Safe Injection Sites

Opioid Crisis

I just watched a report on “safe injection sites” that are legal in Toronto, facilities set up to supervise opioid drug use. For those who don’t know my personal history, the boy I fell madly in love with in high school became an opioid addict and there were many years where his drug use was the most painful piece of my personal struggle… so this is a topic that hits me very deep. There are many people dear to me who have been touched by this struggle, losing loved ones in the same way that I did, whether they passed away in an overdose or are still alive but continuing to live a severely compromised life… loved ones left traumatized by the aftermath.

The news report left me with thoughts I wanted to share on “safe injection sites” and other initiatives to keep drug users alive while they are in the throws of the illness.

First, all lives are worth saving. If there is something that we can do to try and save these lives we must do it. I commend the volunteers that are fighting this fight, donating their time and resources to make this happen. No one can judge what led someone to be an addict, and no one can judge what potential to make the world a better place lays on the other side of the struggle, if they can get there. An addict is worthy of love and care. Period.

Second, the more this crisis is out in the open, the better. The more future generations can SEE and experience the REALITY of this illness, the more likely they are to protect themselves from it.

I have many friends who never tried a drug and I always interviewed them religiously over the years to see why or how that came to be (I wasn’t one of them, to be clear, and I knew enough by college to realize that I didn’t want my kids to follow in my footsteps). There were two overwhelming trends in the answers.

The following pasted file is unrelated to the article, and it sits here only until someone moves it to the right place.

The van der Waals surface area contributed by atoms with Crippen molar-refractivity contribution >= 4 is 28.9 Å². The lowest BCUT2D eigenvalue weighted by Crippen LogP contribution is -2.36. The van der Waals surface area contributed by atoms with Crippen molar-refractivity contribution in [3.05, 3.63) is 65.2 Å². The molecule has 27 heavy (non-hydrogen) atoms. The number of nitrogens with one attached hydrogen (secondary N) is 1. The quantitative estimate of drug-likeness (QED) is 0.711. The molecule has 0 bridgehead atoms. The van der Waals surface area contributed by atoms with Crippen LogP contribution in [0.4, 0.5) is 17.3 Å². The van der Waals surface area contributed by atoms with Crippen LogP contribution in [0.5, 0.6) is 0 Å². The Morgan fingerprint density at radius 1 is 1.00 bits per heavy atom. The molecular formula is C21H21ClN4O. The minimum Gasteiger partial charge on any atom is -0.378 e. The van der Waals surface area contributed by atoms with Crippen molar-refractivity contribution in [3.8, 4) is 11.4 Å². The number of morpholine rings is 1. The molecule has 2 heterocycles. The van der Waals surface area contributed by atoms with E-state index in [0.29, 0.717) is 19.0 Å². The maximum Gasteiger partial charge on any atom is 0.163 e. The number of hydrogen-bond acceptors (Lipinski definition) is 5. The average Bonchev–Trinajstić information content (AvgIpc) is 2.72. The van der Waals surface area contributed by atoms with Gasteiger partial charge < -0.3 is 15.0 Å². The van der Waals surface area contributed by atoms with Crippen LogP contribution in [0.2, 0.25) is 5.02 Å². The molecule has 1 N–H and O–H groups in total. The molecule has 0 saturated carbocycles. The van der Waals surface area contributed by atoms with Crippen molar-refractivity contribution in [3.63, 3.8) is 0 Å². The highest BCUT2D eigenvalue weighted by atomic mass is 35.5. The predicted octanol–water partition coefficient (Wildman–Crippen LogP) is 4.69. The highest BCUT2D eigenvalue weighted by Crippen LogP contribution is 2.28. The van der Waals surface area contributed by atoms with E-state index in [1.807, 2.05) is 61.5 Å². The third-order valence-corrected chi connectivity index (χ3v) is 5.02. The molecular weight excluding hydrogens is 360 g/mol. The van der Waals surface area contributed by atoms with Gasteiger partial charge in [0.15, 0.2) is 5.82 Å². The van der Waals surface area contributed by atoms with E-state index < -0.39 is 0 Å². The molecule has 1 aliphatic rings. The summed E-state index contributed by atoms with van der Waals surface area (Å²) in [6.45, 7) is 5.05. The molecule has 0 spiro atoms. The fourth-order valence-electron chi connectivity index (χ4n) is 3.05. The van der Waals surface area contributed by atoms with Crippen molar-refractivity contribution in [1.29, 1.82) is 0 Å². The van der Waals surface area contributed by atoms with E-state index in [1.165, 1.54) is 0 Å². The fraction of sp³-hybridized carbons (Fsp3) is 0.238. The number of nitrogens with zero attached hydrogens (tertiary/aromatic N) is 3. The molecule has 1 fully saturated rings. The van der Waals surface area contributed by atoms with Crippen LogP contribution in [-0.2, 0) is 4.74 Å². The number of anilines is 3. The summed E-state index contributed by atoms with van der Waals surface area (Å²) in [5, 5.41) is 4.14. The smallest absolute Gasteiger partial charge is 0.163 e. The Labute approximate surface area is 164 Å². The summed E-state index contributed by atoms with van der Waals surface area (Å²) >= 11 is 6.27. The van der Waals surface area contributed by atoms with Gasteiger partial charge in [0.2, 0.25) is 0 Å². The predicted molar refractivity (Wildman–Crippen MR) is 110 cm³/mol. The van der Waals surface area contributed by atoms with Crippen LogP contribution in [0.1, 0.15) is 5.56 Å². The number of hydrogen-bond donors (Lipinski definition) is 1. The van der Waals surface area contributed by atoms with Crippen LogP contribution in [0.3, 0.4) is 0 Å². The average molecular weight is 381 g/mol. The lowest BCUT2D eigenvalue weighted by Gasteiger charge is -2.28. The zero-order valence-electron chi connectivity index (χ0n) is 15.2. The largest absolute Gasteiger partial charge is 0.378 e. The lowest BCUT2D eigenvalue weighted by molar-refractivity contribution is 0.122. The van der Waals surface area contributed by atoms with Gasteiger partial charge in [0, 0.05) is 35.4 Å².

The first was that they had something important to them that they were living for, making disciplined choices for, that kept them away from drugs. Either sports competition or personal goals that made it incompatible for them to take the risk or compromise their performance any given morning so much so that they never took a drug. This doesn’t work for all personality types, though, so just because someone loves their sports or are goal driven and competitive doesn’t mean they will stay away from drugs. But, it helps.

The second overwhelming response was that they knew someone personally or had enough exposure to stories of people losing everything to drugs or alcohol that they NEVER would allow themselves to go near it. Whether it was a cousin, an aunt or uncle, a friend — it didn’t matter how close or far — what matter was that it GOT TO THEM. So to me, the question is how can we get this message to our kids, that when they are hurting or bored or curious or pressured, DRUGS AREN’T WORTH THE RISK.

And, how do we educate parents to be super careful if your kid breaks a bone and gets prescribed painkillers, to educate both them and the patients of the risk of becoming addicted to those painkillers? We are not all equally likely to become a drug addict. Some of us are wired more likely to be a food addict or a sex addict or an internet addict — we all have a natural “go to” distraction when we feel lousy and want to self medicate. But how can we educate the kids and the parents to try and avoid getting to close to the edge of this dangerous cliff?

Having safe injection sites are absolutely moving things in the right direction. When someone is an addict they will get high anywhere, not having a safe place will NEVER stop them from using… so this is just a safety measure with zero down side.

A major upside besides saving lives includes bringing this crisis out more into the open, so people can SEE those who are in the throws of this illness and all that they are losing as they make these choices. Watching an addict interviewed, seeing and hearing how their life is a mess, can REACH kids. Especially when it was just a random, out of nowhere, story/interaction, as opposed to a “planned assembly” at school when kids are likely to roll their eyes and not really listen.

The more this crisis can be in the public eye, the better. No shame, no blame, just honest, open conversation.

I hope our government will follow what other countries are doing and support initiatives like this.

For more info, visit: http://www.drugpolicy.org/issues/supervised-injection-facilities